La Jolla traffic board approves street improvements related to Bishop’s School addition proposal

The yellow box illustrates the first phase of proposed additions to The Bishop's School in La Jolla;
The yellow box illustrates the first phase of proposed additions to The Bishop’s School in La Jolla; the red outline indicates the potion of a city alley to be vacated.
(Screenshot by Elisabeth Frausto)

The La Jolla Traffic & Transportation Board approved amendments to a conditional use permit that would allow for the vacation of a portion of an alley that runs parallel to Draper Avenue to make way for an addition to The Bishop’s School.

The addition would happen in phases, and include the construction of batting cages, indoor soccer and field hockey areas, athletic center and a creative sciences, visual arts and social innovation building.

The Bishop’s School in La Jolla, a private school at 7607 La Jolla Blvd., has acquired 7552, 7554 and 7556 Draper Ave. and wants to fold that property into its campus, said Domus Studio Architecture principal architect David Pfeifer.

The integration would add about 1,000 square feet, he said, requiring updates to Bishop’s existing permits. However, the permit amendment does not involve a change to student enrollment numbers or parking spaces.

“The buildings that are being added are to allow the school a more diversified offering of curriculum and give some space for really impacted programs,” he told the board at its Oct. 19 virtual meeting, with the scope of the project being “clustered up on the Draper Avenue frontage.”

The project includes the vacation of a portion of an adjacent alley that runs parallel to Draper from Pearl Street, dead-ending currently at the Bishop’s campus.

Domus Studio project architect Anna Nagasugi said Bishop’s already owns the land abutting both sides of the requested alley vacation.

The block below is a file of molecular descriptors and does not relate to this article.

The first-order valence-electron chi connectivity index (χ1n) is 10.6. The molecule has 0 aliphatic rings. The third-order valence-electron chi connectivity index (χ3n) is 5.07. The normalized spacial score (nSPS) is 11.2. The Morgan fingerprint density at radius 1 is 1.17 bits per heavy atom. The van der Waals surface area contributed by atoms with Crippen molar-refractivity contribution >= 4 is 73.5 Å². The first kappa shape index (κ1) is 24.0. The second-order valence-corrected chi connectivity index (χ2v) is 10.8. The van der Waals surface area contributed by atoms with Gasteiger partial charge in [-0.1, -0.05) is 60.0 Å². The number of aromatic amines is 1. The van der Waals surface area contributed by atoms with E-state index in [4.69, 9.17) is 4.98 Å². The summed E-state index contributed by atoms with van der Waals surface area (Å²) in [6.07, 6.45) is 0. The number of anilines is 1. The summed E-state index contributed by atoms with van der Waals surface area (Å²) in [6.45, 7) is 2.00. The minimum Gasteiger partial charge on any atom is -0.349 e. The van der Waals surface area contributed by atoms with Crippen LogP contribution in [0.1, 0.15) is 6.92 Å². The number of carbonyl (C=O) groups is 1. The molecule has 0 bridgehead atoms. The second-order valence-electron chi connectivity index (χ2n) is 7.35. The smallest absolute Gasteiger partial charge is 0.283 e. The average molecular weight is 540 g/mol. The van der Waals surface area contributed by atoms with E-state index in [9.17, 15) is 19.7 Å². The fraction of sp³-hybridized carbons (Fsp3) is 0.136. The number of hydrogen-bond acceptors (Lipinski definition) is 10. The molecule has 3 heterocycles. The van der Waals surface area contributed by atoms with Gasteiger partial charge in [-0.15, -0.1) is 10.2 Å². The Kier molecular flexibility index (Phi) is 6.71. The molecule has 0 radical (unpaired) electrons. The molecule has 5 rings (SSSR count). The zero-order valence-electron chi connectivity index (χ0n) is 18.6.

In a vacation, the city of San Diego relinquishes a public right of way or public service easement and turns it over to an adjacent property.

If the project goes through, the alley will “be a shorter dead end by 50 feet,” Pfeifer said.

This alley vacation is an entirely separate project from a proposal to vacate part of Cuvier Street to help make way for as part of a La Jolla Recreation Center renovation. That vacation was approved by the La Jolla Community Planning Association in 2021.

Draper Avenue would receive improvements to existing curbs, sidewalks and landscaping along the entire frontage of Bishop's
Draper Avenue would receive improvements to existing curbs, sidewalks and landscaping along the entire frontage of Bishop’s property.
(Screenshot by Elisabeth Frausto)

The alley vacation and proposed buildings would “achieve architectural harmony on campus and create a nice streetscape on Draper and clean up the Draper frontage [with] street improvements and landscaping,” Pfeifer said. Street improvements along Draper will include those made to the existing curb, gutter and sidewalk, Pfeifer said, with paving of half the street. There will not be any new driveway cuts and that landscaping would be replaced once construction is finished.

The discussion did not center too heavily on the buildings themselves, as the T&T board is primarily concerned with impacts to traffic, acting chairman Dave Abrams reminded those in attendance.

T&T member Donna Aprea expressed concern that the architects were not able to answer what the traffic impacts during construction would be for neighboring residents and patrons of the nearby La Jolla/Riford Library.

“We can’t give you an absolute final answer until we get a construction partner on board,” Pfeifer said.

The motion to approve the permit amendments passed 6-0-2, with Aprea and T&T member Ross Rudolph abstaining.

“I don’t trust the project,” Aprea said, noting it hasn’t been reviewed yet by the Development Permit Review Committee or La Jolla Community Planning Association.

“I don’t think we have enough information,” Rudolph added.

Coast Walk Trail

The La Jolla Traffic & Transportation Board hears about progress on Coast Walk Trail Oct. 19.
(Elisabeth Frausto)

A project to cleanup and restore parts of La Jolla’s historic Coast Walk Trail is underway, the board learned.

Coast Walk Trail runs between Coast Walk (a short street west of Torrey Pines Road between Prospect Place and Amalfi Street) and Goldfish Point and is considered a “paper street,” meaning it exists under the purview of the city’s Transportation Department (it was originally intended as a vehicular road) but is now only for foot traffic.

Friends of Coast Walk Trail President Brenda Fake said a cleanup at the Prospect Place trail head is in progress.

“We are cleaning out vegetation in prepping for planting new vegetation,” she said, and that the cleanup will also reduce fire hazards, mitigate soil erosion and improve the view. Efforts include replacing a damaged fence with an updated post and chain. No new signage is expected, Fake said, but current signs will be replaced if needed due to graffiti or other damage.

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The La Jolla Traffic & Transportation Board next meets at 4 p.m. Wednesday, Nov. 16, likely online. Email ◆